January 6, 2018 | Author: Anonymous | Category: Social Science, Psychology, Cognitive Psychology
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Labile or stable: opposing consequences for memory when reactivated during waking and sleep Susanne Diekelmann, Christian Büchel, Jan Born & Björn Rasch

Feng Jingyu

Memory Consolidation

Consolidation is defined as a time-dependent stabilization process that leads eventually to the permanent storage of newly acquired memory

Reactivation & Reconsolidation

Memories are not consolidated, or stabilized, just once: they can return to a labile state and need to be reconsolidated, or restabilized, when reactivated

Experimental procedures

1.Participants learned object-location task in presence of the experimental odor 2.One group of subjects stayed awake.The other group of subjects went to sleep 3.learned an interference object-location task 4.Recall of the original object-location task was tested 30 min after interference learning (Each participant was also tested in a control condition in which, instead of odor, odorless vehicle was presented during waking and SWS, respectively)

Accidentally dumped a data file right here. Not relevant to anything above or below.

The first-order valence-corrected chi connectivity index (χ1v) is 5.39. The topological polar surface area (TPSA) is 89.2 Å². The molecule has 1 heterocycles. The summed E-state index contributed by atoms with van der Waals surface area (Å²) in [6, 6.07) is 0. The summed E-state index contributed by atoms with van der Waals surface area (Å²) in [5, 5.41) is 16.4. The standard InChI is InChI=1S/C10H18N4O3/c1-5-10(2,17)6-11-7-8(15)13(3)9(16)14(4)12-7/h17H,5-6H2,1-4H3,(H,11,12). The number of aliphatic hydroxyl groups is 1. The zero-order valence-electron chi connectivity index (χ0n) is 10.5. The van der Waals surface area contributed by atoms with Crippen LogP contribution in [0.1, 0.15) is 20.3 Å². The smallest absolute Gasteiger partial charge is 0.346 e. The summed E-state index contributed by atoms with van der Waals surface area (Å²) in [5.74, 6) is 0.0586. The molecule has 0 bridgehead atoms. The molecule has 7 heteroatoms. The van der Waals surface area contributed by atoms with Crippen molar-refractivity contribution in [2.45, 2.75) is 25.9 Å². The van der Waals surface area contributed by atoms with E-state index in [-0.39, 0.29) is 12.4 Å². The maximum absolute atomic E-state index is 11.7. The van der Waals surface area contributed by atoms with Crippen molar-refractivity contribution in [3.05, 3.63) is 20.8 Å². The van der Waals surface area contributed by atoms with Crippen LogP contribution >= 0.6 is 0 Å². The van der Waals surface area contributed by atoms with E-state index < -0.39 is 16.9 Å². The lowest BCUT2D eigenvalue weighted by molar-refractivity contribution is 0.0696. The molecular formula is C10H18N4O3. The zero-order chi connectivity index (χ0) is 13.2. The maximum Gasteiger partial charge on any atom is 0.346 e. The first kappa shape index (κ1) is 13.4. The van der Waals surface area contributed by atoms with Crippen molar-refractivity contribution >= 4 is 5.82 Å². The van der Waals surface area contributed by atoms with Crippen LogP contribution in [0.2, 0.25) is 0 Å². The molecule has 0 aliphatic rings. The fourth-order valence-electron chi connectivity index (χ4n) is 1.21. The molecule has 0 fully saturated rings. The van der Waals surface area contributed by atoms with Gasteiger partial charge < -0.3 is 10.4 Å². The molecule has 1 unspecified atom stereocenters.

Reactivation during waking destabilized memory traces, returning them to a labile state, The same odor-cued reactivation stabilized memory traces when induced during SWS

Neuronal correlates of reactivation during waking

Old memory Retrival Rminder Active memory

New situations Reconsolidated memory

Overwritten memory

Neuronal correlates of reactivation during waking

Neuronal correlates of reactivation during SWS

To be continued Reactivation during SWS stablization

Newly encoded memory

or transient destabilization fast restabilization

Strengthened memory

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